This course, State and Federal Policy in Higher Education -- recently offered as a section of EAD 882--provides an overview of the relationships between state and federal governments and higher education institutions and systems. We will consider not only how federal and state policies shape colleges and universities, but also how colleges and universities shape federal and state policies. Discussion will include how states and the federal government are structured to create and implement policy. The course will also examine specific higher education policies such as student admissions and financial aid, as well as how the impacts of those policies differentially affect specific sectors of higher education. We will also explore areas where governmental and university polices come into direct conflict, creating implementation challenges for institutions, and how those policies and decisions affect the range of stakeholders involved.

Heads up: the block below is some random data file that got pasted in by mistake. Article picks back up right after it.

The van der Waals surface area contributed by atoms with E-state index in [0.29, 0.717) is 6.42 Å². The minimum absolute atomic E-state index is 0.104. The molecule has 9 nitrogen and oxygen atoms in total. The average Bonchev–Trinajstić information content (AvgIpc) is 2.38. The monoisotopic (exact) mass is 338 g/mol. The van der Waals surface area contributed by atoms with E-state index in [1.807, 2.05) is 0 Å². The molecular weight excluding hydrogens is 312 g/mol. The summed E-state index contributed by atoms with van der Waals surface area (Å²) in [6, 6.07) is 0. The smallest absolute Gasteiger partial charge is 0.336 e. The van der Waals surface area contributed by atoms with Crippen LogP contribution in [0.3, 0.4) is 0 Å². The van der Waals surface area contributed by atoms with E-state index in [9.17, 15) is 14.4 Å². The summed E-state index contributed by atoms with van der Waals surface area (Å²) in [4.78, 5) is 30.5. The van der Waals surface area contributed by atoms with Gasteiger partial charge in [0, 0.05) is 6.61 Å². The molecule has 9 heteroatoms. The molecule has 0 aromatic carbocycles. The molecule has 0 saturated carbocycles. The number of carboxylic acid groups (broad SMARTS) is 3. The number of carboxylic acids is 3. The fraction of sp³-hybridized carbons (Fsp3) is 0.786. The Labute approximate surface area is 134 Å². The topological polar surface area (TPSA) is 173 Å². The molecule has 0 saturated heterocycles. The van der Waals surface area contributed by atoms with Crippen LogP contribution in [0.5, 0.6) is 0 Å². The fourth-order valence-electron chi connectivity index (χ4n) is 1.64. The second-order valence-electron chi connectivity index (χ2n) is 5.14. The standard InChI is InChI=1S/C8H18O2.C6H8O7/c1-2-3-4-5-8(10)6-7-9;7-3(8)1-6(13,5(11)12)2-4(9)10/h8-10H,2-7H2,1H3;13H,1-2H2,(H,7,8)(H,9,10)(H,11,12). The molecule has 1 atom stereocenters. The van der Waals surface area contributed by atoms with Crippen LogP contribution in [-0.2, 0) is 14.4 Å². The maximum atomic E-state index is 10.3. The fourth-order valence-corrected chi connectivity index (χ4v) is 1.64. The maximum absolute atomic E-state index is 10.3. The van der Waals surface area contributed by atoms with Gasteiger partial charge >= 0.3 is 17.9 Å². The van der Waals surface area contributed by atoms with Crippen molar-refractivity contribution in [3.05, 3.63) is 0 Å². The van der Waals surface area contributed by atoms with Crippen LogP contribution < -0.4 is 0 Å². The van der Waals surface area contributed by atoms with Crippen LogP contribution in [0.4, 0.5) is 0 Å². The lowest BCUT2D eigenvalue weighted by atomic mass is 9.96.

In this course we will explore and better understand:

  • The range of structures that govern higher education institutions and systems;
  • Key policy issues at the state and federal levels that shape, and are shaped by, higher education;
  • The impact of higher education policies on stakeholders as well as on institutional practice;
  • How we as educators, practitioners, and decision makers can operate in the best interests of our institutions (and/or higher education more broadly) with a better understanding of higher education policy.

 

Texts used recently in this course:
Heller, D. E. (Ed.). (2011). The states and public higher education policy: Affordability,
        access, and accountability.
Baltimore, MD: The Johns Hopkins University Press. McMillen, W. (2010). From campus to Capitol: The role of government relations in
        higher education.
Baltimore, MD: The Johns Hopkins University Press. Richardson, Jr., R. C., Bracco, K. R., Callan, P. M., & Finney, J. E. (1999). Designing
       state higher education systems for a new century.
Phoenix, AZ: The Oryx Press.